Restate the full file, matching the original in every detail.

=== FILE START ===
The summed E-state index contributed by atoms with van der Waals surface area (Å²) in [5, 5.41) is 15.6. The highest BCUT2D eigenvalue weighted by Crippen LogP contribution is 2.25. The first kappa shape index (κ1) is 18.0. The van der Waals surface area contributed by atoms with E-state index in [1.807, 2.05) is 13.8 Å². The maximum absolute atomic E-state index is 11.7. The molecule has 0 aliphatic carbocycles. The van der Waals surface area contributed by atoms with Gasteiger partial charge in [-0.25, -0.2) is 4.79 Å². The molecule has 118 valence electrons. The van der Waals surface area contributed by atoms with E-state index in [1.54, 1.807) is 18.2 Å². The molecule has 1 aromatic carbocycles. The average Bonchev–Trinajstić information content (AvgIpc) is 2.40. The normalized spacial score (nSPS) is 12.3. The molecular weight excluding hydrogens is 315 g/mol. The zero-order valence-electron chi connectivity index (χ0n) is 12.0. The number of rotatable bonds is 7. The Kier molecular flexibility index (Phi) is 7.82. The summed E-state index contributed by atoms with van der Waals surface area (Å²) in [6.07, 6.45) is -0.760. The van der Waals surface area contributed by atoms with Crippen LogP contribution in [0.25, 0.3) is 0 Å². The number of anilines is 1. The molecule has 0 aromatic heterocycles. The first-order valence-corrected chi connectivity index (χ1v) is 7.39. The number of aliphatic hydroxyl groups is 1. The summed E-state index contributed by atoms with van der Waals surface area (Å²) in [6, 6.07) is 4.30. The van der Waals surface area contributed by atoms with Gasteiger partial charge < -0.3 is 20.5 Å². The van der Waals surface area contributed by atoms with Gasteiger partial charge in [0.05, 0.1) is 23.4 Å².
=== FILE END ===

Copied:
The summed E-state index contributed by atoms with van der Waals surface area (Å²) in [5, 5.41) is 15.6. The highest BCUT2D eigenvalue weighted by Crippen LogP contribution is 2.25. The first kappa shape index (κ1) is 18.0. The van der Waals surface area contributed by atoms with E-state index in [1.807, 2.05) is 13.8 Å². The maximum absolute atomic E-state index is 11.7. The molecule has 0 aliphatic carbocycles. The van der Waals surface area contributed by atoms with Gasteiger partial charge in [-0.25, -0.2) is 4.79 Å². The molecule has 118 valence electrons. The van der Waals surface area contributed by atoms with E-state index in [1.54, 1.807) is 18.2 Å². The molecule has 1 aromatic carbocycles. The average Bonchev–Trinajstić information content (AvgIpc) is 2.40. The normalized spacial score (nSPS) is 12.3. The molecular weight excluding hydrogens is 315 g/mol. The zero-order valence-electron chi connectivity index (χ0n) is 12.0. The number of rotatable bonds is 7. The Kier molecular flexibility index (Phi) is 7.82. The summed E-state index contributed by atoms with van der Waals surface area (Å²) in [6.07, 6.45) is -0.760. The van der Waals surface area contributed by atoms with Crippen LogP contribution in [0.25, 0.3) is 0 Å². The number of anilines is 1. The molecule has 0 aromatic heterocycles. The first-order valence-corrected chi connectivity index (χ1v) is 7.39. The number of aliphatic hydroxyl groups is 1. The summed E-state index contributed by atoms with van der Waals surface area (Å²) in [6, 6.07) is 4.30. The van der Waals surface area contributed by atoms with Gasteiger partial charge < -0.3 is 20.5 Å². The van der Waals surface area contributed by atoms with Gasteiger partial charge in [0.05, 0.1) is 23.4 Å².